Capri is one of the last surviving Tamrani female in the city, the last person who could potentially challenge Alanna herself - so she is well-guarded, and has been living in a tightly-shielded building with the city's militia, her soulbonded not-yet-lover, and the man she's not supposed to know is her father. Long story.
The bit that follows is the same night from puppet queen Alanna's perspective. This story was originally a Wind Tunnel Dreams story, and Alanna's perspective on all five of those anniversaries was the sponsor bonus. This slice is posted openly for the first time. (Note: Spooky made me those statues!) I feel weird putting a PayPal button out there today, especially as this is getting reposted because the Iranian revolution reminded me of it - but you can hit the PayPal button on Shayara.com if you want the rest of the story or just wanna tip.)
Kieran adjusted Capri’s mask, letting his fingers trail from the soft leather to her soft skin. “You sure you’re all right in those boots?”
She danced a few steps back, executed a neat pirouette, and bowed. The boots made her several inches taller - markedly taller than the average Tamrani. With her height camouflaged and her features obscured, she could pass, shouldn’t set off any red flags for any Councillors or Hounds. The Council had been more active lately - more along the lines of skulking malevolently than an outright attack. But if they were going to attack, this world be the night to do it. Halloran hadn’t wanted to let Capri join the vigil, but she’d insisted.
She had not been outside the Tower these five years, after all.
Halloran paced, peering out the windows. Even Fenris seemed quieter than usual. He handed Capri a cloak - full-length, to hide the boots and maintain the illusion of average height. She fastened it, three silver buttons over her chest. “Be careful,” he said, his reticence clear. “Vic and Joseph are assigned to you, and Halloran-”
She hugged him. “It’s okay. I promise. I’ll be careful, and it will be okay.”
Fenris nodded and stepped away. “Let’s move out,” he called, and the Kirayth mobilized - clad in black leather with their silver flame logo emblazoned on the backs and arms of jackets. Armed to the teeth. Wary, but with their practiced calm. They had held the line five years ago. They could do it tonight, if they had to.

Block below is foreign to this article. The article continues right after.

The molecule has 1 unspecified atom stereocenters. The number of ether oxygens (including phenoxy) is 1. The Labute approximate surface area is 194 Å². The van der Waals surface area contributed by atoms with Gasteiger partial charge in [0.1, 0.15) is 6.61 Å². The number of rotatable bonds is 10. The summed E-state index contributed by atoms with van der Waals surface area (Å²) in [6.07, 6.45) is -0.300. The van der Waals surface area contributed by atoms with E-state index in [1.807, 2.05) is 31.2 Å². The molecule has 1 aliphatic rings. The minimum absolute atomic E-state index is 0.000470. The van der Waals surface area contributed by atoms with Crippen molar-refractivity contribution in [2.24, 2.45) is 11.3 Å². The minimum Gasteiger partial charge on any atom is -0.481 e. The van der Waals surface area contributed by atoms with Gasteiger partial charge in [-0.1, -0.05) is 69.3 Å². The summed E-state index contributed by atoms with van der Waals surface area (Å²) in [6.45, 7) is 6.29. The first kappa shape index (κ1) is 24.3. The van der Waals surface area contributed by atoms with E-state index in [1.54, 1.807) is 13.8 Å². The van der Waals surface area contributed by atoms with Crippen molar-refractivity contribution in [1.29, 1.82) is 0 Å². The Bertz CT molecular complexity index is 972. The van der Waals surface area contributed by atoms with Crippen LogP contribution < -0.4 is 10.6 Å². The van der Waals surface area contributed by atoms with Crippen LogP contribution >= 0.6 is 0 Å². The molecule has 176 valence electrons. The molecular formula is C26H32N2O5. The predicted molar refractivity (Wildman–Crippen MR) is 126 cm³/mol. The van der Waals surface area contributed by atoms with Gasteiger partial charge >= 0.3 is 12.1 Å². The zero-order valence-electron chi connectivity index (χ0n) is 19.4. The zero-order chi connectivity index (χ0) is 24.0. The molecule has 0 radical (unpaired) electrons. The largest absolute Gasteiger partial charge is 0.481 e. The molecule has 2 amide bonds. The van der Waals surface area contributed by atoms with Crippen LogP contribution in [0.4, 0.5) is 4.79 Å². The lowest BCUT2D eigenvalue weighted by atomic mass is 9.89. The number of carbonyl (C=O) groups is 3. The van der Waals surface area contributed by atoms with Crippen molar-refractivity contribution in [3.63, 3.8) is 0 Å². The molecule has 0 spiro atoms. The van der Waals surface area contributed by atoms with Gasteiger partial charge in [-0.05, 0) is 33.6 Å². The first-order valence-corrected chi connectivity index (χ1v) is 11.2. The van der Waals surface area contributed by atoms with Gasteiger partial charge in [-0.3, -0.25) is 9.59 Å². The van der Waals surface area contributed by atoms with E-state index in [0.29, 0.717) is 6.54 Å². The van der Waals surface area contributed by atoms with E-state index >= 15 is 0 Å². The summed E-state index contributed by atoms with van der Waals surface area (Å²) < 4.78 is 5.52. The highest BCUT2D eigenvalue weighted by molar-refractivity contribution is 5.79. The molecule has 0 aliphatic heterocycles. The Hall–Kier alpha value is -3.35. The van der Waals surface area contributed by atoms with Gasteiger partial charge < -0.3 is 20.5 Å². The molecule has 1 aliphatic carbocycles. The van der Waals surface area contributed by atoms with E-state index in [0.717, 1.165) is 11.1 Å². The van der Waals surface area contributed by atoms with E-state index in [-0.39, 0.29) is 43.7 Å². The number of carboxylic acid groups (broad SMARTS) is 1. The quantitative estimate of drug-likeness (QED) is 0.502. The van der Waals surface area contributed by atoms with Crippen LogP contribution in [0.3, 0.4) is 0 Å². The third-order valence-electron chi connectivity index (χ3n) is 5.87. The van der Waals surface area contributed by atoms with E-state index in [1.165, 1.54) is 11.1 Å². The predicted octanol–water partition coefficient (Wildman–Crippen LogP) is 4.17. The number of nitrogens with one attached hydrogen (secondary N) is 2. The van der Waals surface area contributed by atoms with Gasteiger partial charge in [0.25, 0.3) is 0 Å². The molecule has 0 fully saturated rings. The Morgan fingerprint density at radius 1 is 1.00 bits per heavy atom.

Halloran stood by the door, lighting candles; he followed Kieran and Capri out. The Kirayth fanned out into the twilight.
Capri suppressed a gasp. Halloran felt it, but Kieran was distracted, being hugged by a small mob of chattering Narsani. He flashed a grin at them, and Halloran slipped his hand into hers. She leaned back against him, breathed deeply.
She recognized some of those parading. Grown-up old friends, shadows of a past - intimations of some alternate world where she wasn’t officially five years dead. Halloran squeezed her hand again, waves of strength and comfort flowing over the soulbond. He did not need to ask her if she was ready, and she did not have to tell him.
They stepped out into the flow of Dasaroi. Was anyone in their home tonight? It felt like the entire city had poured out into the street. A river of their people. A river of light, wending its way down narrow cobblestone paths, flowing toward the deep and ancient heart of the city. Those not carrying candles carried drums, pounding the ancient call of House Bartomn; as they emerged from beyond the Tower’s shadow, there were other instruments, guitar and flute and voice. There were masked dancers - masked for fear of Council retribution, but free in their anonymity. Capri clutched her candle, willing the tears to stay in her eyes and not spill forth.